FREDERICK — Gregory Howard didn't quite make it to Fredericksburg, Va.
He and his wife had lived in the Virginia town of 24,000, and they liked it.
And it was on the list of places that Howard was thinking of opening his chiropractic practice.
But while he was in his last year of chiropractic school in Dallas, his father-in-law, Altus chiropractor Carl Reed, made a suggestion.
“He said, ‘You know, you all are talking about moving back to the East Coast, but why don't you drive through Frederick on your way back to Dallas? You might just like that town, and you'd have patients right away.'”
It turns out Reed was right.
Howard has been a chiropractor in Frederick, a southwestern Oklahoma town of about 4,000, for the past 18 years.
He's among many chiropractors who choose to open their practices in rural Oklahoma.
Of about 830 actively practicing chiropractors in Oklahoma, about 300 of them have home addresses or practices outside the Oklahoma City and Tulsa metro areas and suburbs, according to data from the Oklahoma Board of Chiropractic Examiners. Specific data about chiropractors who work in rural Oklahoma was not available.
Meanwhile, many parts of rural Oklahoma face substantial shortages of medical doctors and doctors of osteopathic medicine.
Oklahoma has 67 medically underserved areas that include a county or group of adjoining counties or pieces of a county where residents have a shortage of personal health services.
Frederick sits on the western side of Tillman County, one of those medically underserved areas.
About 30 percent of adult residents in southwestern Oklahoma are obese. The region has the third-highest obesity rate, behind northwestern Oklahoma at 32 percent and southeastern Oklahoma at 32 percent.
Howard sees patients who need help controlling their weight, and he often helps them work through how they can live a healthier lifestyle.
He had a year of training in nutrition while in chiropractor school and has taken classes and researched to educate himself about how to best guide his patients.
Even though some patients only come once or twice, chiropractors typically see their patients multiple times over a number of weeks. This allows them multiple opportunities to discuss health and diet, Howard said. Medical doctors might not have the same opportunities, for their patients generally come in on a less regular basis, he said.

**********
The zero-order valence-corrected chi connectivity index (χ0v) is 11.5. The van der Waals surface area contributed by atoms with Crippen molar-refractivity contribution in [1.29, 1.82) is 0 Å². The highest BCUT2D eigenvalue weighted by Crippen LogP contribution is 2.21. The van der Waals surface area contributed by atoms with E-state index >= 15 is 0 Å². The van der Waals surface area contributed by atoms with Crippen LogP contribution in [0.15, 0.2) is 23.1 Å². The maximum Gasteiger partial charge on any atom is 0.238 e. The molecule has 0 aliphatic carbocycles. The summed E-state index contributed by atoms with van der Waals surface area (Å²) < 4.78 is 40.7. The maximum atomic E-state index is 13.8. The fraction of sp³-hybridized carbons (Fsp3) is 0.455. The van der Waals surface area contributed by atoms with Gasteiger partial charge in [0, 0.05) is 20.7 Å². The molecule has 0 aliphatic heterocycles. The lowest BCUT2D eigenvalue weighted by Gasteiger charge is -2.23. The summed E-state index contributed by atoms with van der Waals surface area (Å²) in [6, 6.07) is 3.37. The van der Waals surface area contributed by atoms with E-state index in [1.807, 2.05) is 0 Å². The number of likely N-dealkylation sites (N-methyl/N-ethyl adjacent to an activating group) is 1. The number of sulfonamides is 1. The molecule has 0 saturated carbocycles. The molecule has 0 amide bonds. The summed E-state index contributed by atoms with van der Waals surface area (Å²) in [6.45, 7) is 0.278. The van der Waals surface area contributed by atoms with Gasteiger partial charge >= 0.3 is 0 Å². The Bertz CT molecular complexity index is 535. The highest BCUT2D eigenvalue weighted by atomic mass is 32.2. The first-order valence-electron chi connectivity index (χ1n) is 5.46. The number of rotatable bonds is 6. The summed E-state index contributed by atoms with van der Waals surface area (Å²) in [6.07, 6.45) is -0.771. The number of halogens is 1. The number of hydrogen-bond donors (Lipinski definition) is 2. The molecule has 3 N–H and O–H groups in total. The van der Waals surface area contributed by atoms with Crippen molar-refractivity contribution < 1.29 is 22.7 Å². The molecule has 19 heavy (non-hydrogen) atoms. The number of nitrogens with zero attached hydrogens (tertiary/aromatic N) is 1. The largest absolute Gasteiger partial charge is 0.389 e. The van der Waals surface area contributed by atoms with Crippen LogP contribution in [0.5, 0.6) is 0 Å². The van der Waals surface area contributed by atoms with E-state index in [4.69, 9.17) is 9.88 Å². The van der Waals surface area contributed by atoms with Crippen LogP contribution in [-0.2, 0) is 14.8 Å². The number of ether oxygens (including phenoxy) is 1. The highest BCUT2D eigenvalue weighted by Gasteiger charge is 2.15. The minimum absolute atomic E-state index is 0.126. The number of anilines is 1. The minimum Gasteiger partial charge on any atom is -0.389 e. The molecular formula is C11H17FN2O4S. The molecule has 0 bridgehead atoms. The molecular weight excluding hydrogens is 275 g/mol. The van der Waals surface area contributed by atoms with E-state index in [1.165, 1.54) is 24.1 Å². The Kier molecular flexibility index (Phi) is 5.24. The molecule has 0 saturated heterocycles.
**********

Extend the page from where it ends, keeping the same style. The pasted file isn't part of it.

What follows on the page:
Howard tells patients — the American diet of white bread, a piece of meat and a chicken strip with a side of corn doesn't cut it. And often times, losing weight and strengthening core muscles would alleviate some of the back pain that people feel.
“Ask someone to carry 20 pounds around with them all day, they abandon it within the first hour, like ‘No way,'” he said. “But we'll carry it on our waist.”
Ruby Walker, who has lived in Frederick for 42 years, was Howard's first patient.
Walker has seen a chiropractor for most of her life, off and on for neck and back pain. She goes to Howard to keep her bones in line and avoid surgery, she said.
Walker has doctors outside of Frederick but appreciates the few minutes that it takes to get from her house to Howard's office.
“Couldn't do with him,” she said.
A study published in 2009 in the Journal of Rural Health showed that more rural residents than urban used chiropractors.
Claims data from 237,500 claimants from two large insurance companies in Washington state were analyzed.
The study found that about 44 percent of rural residents used chiropractors, versus 32 percent of urban residents.
“Lack of conventional providers in rural areas did not completely explain this difference, nor did differences in patient cost-sharing or demographics,” according to the study. “Among those who used chiropractors, those in urban areas had more chiropractic visits than users of chiropractic in rural areas.”
Howard has an appreciation and understanding for doctors outside of chiropractic.
He often talks with the other doctors in Frederick, such as the doctor of osteopathic medicine.
“I'm not curing your cancer,” he said. “My dad died with it nine months ago from it. I wish I could help. Can't.”
Howard said he, like doctors in other fields, understands what his scope is. He said he also understands where the misconceptions among medical doctors and chiropractors comes from.
Medical doctors and chiropractors see each other's failures, the people that the other doctor couldn't help, he said.
And the people Howard helps aren't setting up appointments with their medical doctors to brag about what he has done to them.
“Nor do they schedule an appointment with me to brag on their medical doctor,” he said. “We don't see each other's miracle patients. We see the stuff that's like, ‘OK, so that didn't help you.'”